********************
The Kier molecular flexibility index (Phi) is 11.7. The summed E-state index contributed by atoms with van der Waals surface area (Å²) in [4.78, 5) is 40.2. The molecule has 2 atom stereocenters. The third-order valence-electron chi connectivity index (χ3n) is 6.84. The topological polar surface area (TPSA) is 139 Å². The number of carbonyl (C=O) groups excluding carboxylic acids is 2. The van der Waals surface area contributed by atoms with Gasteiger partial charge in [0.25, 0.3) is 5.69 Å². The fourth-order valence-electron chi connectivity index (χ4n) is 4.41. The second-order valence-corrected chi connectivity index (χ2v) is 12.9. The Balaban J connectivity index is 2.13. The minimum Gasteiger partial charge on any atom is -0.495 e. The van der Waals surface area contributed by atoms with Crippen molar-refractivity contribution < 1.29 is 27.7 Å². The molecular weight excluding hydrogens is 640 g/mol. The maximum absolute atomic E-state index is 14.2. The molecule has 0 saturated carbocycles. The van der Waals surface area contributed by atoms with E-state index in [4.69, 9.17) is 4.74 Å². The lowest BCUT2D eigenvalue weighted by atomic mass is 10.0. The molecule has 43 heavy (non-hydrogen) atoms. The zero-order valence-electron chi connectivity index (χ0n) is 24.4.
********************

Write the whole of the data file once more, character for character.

The Kier molecular flexibility index (Phi) is 11.7. The summed E-state index contributed by atoms with van der Waals surface area (Å²) in [4.78, 5) is 40.2. The molecule has 2 atom stereocenters. The third-order valence-electron chi connectivity index (χ3n) is 6.84. The topological polar surface area (TPSA) is 139 Å². The number of carbonyl (C=O) groups excluding carboxylic acids is 2. The van der Waals surface area contributed by atoms with Gasteiger partial charge in [0.25, 0.3) is 5.69 Å². The fourth-order valence-electron chi connectivity index (χ4n) is 4.41. The second-order valence-corrected chi connectivity index (χ2v) is 12.9. The Balaban J connectivity index is 2.13. The minimum Gasteiger partial charge on any atom is -0.495 e. The van der Waals surface area contributed by atoms with Crippen molar-refractivity contribution < 1.29 is 27.7 Å². The molecular weight excluding hydrogens is 640 g/mol. The maximum absolute atomic E-state index is 14.2. The molecule has 0 saturated carbocycles. The van der Waals surface area contributed by atoms with E-state index in [4.69, 9.17) is 4.74 Å². The lowest BCUT2D eigenvalue weighted by atomic mass is 10.0. The molecule has 43 heavy (non-hydrogen) atoms. The zero-order valence-electron chi connectivity index (χ0n) is 24.4.